Comparisons were made between normotensive and hypertensive with respect to anthropometric and physiometric characteristics (Table 3). The mean differences of BMI, waist circumference, SBP, DBP, MBP and WHtR were statistically significant between normotensive and hypertensive boys, girls and total subjects. However, the differences of means of other variables such as age and height in boys; weight, hip circumference and pulse rate in girls and total subjects have found significant (p<0.001) between normotensive and hypertensive. The mean values of hypertension related risk factors such as BMI (18.16 vs. 16.95 for boys and 18.28 vs. 16.92 for girls), WC (64.46 vs. 62.83 for boys and 63.77 vs. 60.59 for girls), pulse rate (77.45 vs. 76.51 for boys and 77.74 vs. 75.85 for girls), WHtR (0.42 vs. 0.40 for both boys and girls) among hypertensive groups observed significantly (p<0.001) higher as compared to normotensive groups.

The prevalence of obesity with respect to the anthropometric indicators such as BMI, waist circumference and waist/height ratio for boys and girls are given in Table 4. The percentage prevalence of overweight has been observed in boys 5.36, 3.00, 6.31 and in girls 4.23, 3.55, 3.55 using BMI, waist circumference and waist/height ratio as the indicators, respectively.

Table 3: Comparison of baseline characteristics of hypertensive and normotensive punjabi adolescent aged 10-18 years
BMI: Body mass index, Waist circum.: Waist circumference, Hip circum.: Hip circumference, WHR: Waist hip ratio, SBP: Systolic blood pressure, DBP: Diastolic blood pressure, MBP: Mean arterial blood pressure and WHtR: Waist to height ratio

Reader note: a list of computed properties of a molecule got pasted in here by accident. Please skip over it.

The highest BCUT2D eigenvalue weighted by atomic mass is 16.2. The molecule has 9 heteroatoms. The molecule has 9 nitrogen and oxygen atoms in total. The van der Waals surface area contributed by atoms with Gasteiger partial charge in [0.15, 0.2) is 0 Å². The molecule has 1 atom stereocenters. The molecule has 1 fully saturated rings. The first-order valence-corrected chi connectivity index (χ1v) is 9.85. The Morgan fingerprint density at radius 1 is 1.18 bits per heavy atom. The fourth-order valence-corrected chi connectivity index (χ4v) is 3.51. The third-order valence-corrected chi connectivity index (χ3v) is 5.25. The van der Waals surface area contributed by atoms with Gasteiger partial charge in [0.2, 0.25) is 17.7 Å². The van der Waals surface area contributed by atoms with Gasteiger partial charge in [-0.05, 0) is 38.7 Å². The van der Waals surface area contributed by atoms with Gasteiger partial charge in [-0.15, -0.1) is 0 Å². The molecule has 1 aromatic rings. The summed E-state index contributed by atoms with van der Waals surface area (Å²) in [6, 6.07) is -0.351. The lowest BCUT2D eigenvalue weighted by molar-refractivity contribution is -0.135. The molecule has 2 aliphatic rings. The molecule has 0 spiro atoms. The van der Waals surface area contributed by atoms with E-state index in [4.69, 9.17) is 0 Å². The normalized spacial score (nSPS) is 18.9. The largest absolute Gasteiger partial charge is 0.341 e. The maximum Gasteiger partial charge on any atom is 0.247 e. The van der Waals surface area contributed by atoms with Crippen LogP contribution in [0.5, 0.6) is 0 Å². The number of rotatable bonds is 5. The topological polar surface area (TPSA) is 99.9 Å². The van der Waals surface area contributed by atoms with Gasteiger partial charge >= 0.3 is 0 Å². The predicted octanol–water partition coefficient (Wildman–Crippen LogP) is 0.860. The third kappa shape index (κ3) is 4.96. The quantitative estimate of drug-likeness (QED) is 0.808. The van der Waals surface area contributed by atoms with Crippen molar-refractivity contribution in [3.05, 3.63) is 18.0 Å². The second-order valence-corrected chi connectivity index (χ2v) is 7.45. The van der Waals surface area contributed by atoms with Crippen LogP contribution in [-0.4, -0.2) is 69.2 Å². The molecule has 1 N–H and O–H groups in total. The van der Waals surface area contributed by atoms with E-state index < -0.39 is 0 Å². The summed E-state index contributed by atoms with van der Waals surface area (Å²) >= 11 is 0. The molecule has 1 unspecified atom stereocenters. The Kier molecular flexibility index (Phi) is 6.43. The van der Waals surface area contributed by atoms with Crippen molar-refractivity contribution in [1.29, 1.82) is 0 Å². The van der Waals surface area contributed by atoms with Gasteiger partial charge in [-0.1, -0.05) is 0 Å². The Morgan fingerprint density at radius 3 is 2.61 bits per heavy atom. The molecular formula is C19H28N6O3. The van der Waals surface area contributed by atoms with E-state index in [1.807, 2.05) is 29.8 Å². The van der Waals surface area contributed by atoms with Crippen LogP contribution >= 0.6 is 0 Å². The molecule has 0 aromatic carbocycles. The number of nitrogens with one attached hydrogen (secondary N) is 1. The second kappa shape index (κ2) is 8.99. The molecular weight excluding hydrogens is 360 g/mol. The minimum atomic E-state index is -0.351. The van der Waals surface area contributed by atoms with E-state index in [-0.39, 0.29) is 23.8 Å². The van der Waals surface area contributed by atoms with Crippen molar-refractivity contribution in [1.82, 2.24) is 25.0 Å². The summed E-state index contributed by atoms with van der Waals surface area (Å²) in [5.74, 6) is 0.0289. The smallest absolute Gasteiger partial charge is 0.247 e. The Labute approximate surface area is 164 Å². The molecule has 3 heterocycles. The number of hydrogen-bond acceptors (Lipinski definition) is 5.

Table 4: Prevalence of Obesity by sex in Punjabi adolescents aged 10-18 years through obesity parameters
Values in parenthesis indicate percentage

Table 5: Sensitivity, specificity and likelihood ratio with confidence interval of anthropometric indicators associated with hypertension
BMI: Body mass index, WC: Waist circumference, WHtR: Waist to height ratio

Whereas, the percentage prevalence of obese has been identified as in boys 5.51, 4.42, 5.52 and in girls 2.28, 1.86, 1.35 using BMI, waist circumference and waist/height ratio as the indicators, respectively. However, as a whole the highest percentage of overweight (4.98%) and obese (4.33%) have been observed using waist/height ratio and BMI as the indicators, respectively.

Sensitivity and specificity for predicting hypertension by different anthropometric indicators are summarized in Table 5. Sensitivity for predicting hypertension by different anthropometric indicators such as BMI, waist circumference and WHtR cutoff points varied in total subjects 63.5-72.2%; in boys 64.0-76.6%; in girls 58.1-65.6% and specificity varied in total subjects 58.9-59.6%; in boys 57.1-58.2%; in girls 60.7-61.0%. The positive likelihood ratio varied in total subjects 1.54-1.759; in boys 1.49-1.80; in girls 1.48-1.68. The values of specificities are almost equal for all anthropometric indicators.

Table 6: Odds ratio of hypertension in obese punjabi adolescents aged 10-18 years determined by the appropriable cutoff points of anthropometric indicators

However, sensitivity is higher for waist circumference (72.2%) for total subjects, in boys (76.6%) and in girls (65.6%). The likelihood ratio has also maximum for waist circumference in total subjects (1.759) and in girls (1.683). Therefore, waist circumference would be considered better predictor of hypertension in adolescents.

Logistic regression was performed to see the different anthropometric indicators such as BMI, waist circumference and WHtR independently increased the risk of having hypertension among boys, girls and total subjects (Table 6). The odds ratios for BMI, waist circumference and WHtR were significant (p<0.001) in boys, girls and total subjects. The odds ratios of waist circumference in boys (4.35), girls (2.98) and total subjects (3.73) were higher as compared to BMI and WHtR. Therefore, prevalence of hypertension was significantly higher in those adolescents who had higher waist circumference.